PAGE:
I started feeling this way around the time Urrutia meets up with Mr. Etah and Mr. Raef. The cloak-and-dagger recruitment and mission were intriguing, and I was curious if he was being used as a courier or something. But... the mission he goes on is so deeply, deeply weird, basically just traveling to old European cathedrals and observing falcons being used to kill the pigeons who have been pooping on the churches. That's it. I guess he writes some reports. But... why? Who is funding this? What purpose does he serve? Maybe that was part of Mr. Etah's initial conversation in the coffee shop, which Urrutia tuned out. Maybe the junta was somehow testing Urrutia to see if he was amenable to their influence, but again, I fail to see how he could be useful to them.

So, what was going on? I realized much later that the names themselves were suspect: "Etah" is "Hate" spelled backwards, and "Raef" was "Fear" reversed. Those seem like ridiculous, invented names. (I'm now curious what those characters were called in the original Spanish.) If Urrutia is concerned about his legacy and accusations against him, he might be trying to spin together some alibi, giving an innocuous account of his time traveling in Europe to conceal a more sinister mission. Or... much like Charles Kinbote in Pale Fire, maybe he's just imagining this and inventing it all. Though he does make a point of commenting that he posted his newspaper columns from abroad during this time, so... I just don't know! It's very odd.

It gets even odder, though. Mr. Etah and Mr. Raef reappear after the putsch and recruit Urrutia to instruct Pinochet and his top generals on Marxist theory. Which... what? Why? The idea of this dictator sitting in a classroom, doing assigned reading from this mumbling priest, debating Marx, is just absurd.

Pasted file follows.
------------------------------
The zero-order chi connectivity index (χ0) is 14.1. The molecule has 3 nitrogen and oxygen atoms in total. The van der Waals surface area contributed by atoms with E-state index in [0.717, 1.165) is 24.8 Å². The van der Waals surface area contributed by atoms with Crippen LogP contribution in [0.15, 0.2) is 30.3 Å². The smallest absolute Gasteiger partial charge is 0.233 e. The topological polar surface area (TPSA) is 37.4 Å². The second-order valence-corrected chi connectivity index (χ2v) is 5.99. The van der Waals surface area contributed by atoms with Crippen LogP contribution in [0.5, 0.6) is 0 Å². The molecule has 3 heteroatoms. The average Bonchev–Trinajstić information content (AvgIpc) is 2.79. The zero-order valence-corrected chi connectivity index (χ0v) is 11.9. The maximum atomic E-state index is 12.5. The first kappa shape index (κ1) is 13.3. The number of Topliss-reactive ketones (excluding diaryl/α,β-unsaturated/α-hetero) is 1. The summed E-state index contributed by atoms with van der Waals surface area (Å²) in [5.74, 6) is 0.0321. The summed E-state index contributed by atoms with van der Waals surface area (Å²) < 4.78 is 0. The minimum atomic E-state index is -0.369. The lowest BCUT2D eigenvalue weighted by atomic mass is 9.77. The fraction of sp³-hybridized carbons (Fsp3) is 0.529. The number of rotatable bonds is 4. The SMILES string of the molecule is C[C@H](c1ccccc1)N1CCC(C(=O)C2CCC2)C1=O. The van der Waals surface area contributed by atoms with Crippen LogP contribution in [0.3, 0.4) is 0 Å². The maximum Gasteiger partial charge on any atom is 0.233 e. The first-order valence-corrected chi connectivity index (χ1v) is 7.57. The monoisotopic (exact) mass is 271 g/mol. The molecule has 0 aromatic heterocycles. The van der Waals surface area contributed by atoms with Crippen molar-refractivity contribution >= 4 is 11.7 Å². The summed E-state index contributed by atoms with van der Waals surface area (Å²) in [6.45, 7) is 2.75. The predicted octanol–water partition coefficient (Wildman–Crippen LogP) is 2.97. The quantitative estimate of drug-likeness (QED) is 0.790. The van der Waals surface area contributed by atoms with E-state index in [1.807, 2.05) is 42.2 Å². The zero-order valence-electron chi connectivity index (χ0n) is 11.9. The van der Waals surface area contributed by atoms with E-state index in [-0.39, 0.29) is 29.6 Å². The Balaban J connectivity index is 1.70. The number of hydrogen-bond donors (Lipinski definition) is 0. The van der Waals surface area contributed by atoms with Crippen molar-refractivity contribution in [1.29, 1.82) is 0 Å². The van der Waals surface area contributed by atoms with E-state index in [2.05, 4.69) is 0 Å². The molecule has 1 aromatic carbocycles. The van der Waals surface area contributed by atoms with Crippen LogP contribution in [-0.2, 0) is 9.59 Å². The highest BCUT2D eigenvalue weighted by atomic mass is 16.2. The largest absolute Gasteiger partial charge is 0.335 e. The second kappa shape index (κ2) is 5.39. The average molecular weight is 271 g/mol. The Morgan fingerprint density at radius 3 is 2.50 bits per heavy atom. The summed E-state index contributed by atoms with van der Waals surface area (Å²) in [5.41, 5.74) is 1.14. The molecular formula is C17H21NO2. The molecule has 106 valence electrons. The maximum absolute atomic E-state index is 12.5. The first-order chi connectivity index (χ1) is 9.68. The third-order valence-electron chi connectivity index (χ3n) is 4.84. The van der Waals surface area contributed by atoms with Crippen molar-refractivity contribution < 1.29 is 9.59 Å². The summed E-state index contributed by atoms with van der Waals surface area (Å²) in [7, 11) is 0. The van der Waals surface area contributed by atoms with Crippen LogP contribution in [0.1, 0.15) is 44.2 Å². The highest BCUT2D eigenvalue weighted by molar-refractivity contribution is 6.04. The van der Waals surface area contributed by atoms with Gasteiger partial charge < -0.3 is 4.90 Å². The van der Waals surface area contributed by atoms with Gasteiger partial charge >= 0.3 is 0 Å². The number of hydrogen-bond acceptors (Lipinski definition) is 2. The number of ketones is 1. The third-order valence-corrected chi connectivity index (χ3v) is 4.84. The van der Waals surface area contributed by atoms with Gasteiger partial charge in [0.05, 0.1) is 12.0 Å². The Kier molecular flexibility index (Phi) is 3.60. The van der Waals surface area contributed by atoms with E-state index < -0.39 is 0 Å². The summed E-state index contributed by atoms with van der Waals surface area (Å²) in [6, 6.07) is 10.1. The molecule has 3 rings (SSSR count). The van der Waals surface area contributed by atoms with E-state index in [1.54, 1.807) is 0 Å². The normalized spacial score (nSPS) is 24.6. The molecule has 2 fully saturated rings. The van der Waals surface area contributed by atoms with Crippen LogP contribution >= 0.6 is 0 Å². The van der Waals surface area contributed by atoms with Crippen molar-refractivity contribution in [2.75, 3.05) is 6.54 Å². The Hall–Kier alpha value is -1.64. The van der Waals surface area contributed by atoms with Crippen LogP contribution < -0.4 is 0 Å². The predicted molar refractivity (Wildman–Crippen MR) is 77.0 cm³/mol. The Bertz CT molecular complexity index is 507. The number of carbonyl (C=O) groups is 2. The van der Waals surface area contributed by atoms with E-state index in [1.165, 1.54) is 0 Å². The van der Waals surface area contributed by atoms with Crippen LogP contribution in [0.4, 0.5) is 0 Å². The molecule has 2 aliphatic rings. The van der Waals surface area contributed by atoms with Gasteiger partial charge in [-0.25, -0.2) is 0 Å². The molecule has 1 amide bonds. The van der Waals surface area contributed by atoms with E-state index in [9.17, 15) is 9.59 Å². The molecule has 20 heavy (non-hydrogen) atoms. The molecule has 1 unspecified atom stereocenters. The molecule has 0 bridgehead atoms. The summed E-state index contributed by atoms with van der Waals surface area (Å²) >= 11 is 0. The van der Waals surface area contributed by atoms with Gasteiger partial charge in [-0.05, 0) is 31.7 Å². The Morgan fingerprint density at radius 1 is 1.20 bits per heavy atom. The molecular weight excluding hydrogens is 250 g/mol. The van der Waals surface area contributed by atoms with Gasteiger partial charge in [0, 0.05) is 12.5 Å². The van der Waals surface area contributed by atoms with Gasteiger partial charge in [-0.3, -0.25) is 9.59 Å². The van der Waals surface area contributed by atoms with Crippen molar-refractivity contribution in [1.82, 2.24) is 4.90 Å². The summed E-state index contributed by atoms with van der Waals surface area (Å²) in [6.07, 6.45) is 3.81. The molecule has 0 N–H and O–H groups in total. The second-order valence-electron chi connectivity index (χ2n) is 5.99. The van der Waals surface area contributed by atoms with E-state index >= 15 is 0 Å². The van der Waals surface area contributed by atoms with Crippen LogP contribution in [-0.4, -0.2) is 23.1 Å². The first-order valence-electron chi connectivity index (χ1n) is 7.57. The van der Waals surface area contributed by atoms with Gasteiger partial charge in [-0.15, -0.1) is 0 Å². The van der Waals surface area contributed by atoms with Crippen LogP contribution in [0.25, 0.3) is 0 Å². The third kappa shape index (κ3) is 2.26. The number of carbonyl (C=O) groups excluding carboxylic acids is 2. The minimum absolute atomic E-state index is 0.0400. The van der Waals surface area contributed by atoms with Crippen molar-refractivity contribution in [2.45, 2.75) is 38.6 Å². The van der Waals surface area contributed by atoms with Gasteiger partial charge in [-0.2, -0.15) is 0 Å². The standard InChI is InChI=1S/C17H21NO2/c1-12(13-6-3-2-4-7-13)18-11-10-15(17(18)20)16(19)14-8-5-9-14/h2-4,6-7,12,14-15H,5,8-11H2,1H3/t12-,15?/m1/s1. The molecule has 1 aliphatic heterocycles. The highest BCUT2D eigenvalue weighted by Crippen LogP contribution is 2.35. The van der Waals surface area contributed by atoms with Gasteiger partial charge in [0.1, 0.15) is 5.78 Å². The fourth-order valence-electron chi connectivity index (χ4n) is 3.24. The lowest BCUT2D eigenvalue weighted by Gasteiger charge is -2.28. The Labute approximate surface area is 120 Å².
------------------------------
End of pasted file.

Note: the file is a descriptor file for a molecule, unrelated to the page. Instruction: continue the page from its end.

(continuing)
I feel like Farewell sort of draws a line under that when Urrutia confesses with him. That scene is a little hard to parse - what exactly is Farewell thinking? - but to me, it sounded like he was extremely skeptical and suspicious of Urrutia. Taken from the outside, though, what happens is that Urrutia makes a ridiculous claim, Farewell challenges him to provide details, Urrutia cannot, Farewell asks him again, Urrutia cannot, Farewell presses him more, then all of a sudden Urrutia gives this big and detailed story. Which, maybe you can say that Urrutia was just nervous or whatever, but to me it seems like he was lying: stalling for time, then coming up with a story.

Which, if it's true, is pathetic, but maybe in a weird way kind of endearing? Like, you get the sense that Urrutia is a failed artist: he's a critic who wants to be recognized but cannot produce great work himself. But he is (maybe) telling stories here, inventing something out of his life. It's self-aggrandizing, sure, making himself out to be connected to important people. But it's still a form of artistic creation, which, at the absolute minimum, is better than actually supporting fascism.


So, yeah. I'm left with a lot of questions - I suspect there are a lot of things in there that I may have overlooked, so I'll likely do some additional reading and see if there are theories about What It All Means. Then again, it would be very much in keeping with Bolaño's corpus for there to be ambiguity left in. With all the variations in his style and settings and stories, I feel like the most constant thing in his work is an absence, a sort of unnamed and unseen presence that lurks at the heart of his novels, and that might be the case here as well. I'm not sure if I'll ever know exactly who Father Urrutia was, but I won't forget him soon.

Saturday, June 22, 2019

He's Literally On Fire